Author Roxane Gay made an appearance at City Winery June 19 to promote her paperback releases of Not That Bad: Dispatches from Rape Culture and Hunger: A Memoir of ( My ) Body. The event, which The Book Cellar presented, covered a variety of topics, including Gay's writing process.
Megan Stielstra, who has written three collections herself and is currently an artist in residence at Northwestern University, hosted the evening with a casual conversation that led into Gay's outspoken opinions.
Gay has penned the best-selling essay collection Bad Feminist as well as the short-story collection Ayiti. Her writing has appeared in The Los Angeles Times, Time magazine and The Nation, among other publications. Her novel An Untamed State was a finalist for the Dayton Literary Peace Prize.
Notably, Gay and poet Yona Harvey were writers for Black Panther: World of Wakanda for Marvel Comics. Within the superhero story two female lovers, Aneka and Ayo, were shown as former members of Black Panther's security force.
Her cultural criticism work Not That Bad features 29 writers discussing how sexual violence can affect lives. This had her approaching a few key people in its creation and also opening it up for outside submissions eventually. While many people sent their testimonies, she admitted that there was an absence of queer sexual violence and plans on addressing it the next time. "The reality is I only got one submission that focused on woman on woman sexual violence," Gay said. "It wasn't appropriate for the anthology. The writing wasn't where it needed to be."
She is working on an advice book on writing currently to help with this. Gay said, "All writing advice is terrible! It worked for them, but so what?" She suggested having a day job so a person's writing is not influenced by paying the bills.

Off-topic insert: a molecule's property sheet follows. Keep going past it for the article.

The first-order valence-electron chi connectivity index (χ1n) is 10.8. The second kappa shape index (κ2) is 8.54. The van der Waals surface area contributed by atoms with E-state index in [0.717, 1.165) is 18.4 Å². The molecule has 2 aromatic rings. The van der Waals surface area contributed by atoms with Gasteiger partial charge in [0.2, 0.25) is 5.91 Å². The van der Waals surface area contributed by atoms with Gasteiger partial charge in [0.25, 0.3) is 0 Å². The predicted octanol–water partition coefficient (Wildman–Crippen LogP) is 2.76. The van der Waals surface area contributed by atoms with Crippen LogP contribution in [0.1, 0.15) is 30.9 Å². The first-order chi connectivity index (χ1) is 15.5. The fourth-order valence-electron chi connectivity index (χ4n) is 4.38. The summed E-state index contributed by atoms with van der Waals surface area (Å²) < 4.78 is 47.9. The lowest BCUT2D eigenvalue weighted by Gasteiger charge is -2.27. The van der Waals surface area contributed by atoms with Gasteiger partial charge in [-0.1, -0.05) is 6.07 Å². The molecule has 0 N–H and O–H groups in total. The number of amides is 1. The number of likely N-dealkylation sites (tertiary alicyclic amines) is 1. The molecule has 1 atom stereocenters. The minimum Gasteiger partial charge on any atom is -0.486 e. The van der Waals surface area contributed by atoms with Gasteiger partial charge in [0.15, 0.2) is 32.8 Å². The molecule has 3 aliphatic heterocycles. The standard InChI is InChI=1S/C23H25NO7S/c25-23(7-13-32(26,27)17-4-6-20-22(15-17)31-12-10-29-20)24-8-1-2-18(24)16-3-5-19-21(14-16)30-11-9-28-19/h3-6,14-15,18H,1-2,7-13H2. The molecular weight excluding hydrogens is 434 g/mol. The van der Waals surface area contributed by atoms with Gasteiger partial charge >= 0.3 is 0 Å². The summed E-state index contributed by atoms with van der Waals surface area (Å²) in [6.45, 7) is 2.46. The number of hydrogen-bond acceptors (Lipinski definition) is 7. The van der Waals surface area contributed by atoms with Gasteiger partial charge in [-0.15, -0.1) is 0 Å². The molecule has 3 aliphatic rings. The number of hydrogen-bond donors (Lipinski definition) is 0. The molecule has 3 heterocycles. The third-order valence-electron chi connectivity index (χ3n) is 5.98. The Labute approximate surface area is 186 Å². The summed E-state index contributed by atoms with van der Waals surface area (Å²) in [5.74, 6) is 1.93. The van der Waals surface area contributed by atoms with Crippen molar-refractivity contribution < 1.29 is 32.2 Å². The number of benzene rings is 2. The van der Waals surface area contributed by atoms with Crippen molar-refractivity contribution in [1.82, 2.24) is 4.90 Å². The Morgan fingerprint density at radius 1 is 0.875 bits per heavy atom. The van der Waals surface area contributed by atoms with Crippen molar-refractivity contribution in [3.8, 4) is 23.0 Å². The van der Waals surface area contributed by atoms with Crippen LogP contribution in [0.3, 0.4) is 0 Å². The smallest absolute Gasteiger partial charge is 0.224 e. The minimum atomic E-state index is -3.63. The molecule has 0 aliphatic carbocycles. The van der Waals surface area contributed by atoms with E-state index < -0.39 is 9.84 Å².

Stielstra asked the bisexual Haitian-American writer if she had seen the Mister Rogers documentary yet. While she had not, she reminisced about reading short stories in the past about him where she was married to him and they had sex together. The crowd roared with laughter as she said, "It was basically erotic fiction about famous men. Fred was fucking me and his Brylcreem dripped on me!"
Gay mentioned that people telling her stories can be exhausting at these signings at times. While she honors their experiences she has to take time for self care. She doesn't want to discourage people, but said she finds the process challenging.
She described social media as dangerous and "people are overindulging in the news, because so much of it is available. When you go on Twitter, it seems like the world is coming to an end, but when you walk down the street things are fine. The truth is somewhere between those extremes."
The day before, she had commented on social media about "When Children Say They're Trans," an article in The Atlantic's July/August issue that Jesse Singal wrote. "I basically said it was a travesty and written in bad faith. I realize that was intense, but it was the extent of my thoughts," Gay said of the article. "It had some good parts, but was this the right person to be writing about these issues?"
When someone on social media questioned her, she felt that person put words in her mouth and disagreed. "This is what happens now. People make weird assumptions. Nothing productive is happening with online spaces right now," she explained. She warned not to engage with her tweets, but instead with her op-ed pieces for The New York Times. The packed room agreed with applause that night.
Guests stayed after for a book-signing and to ask Gay questions.
For further information on Gay's work and tour, visit RoxaneGay.com .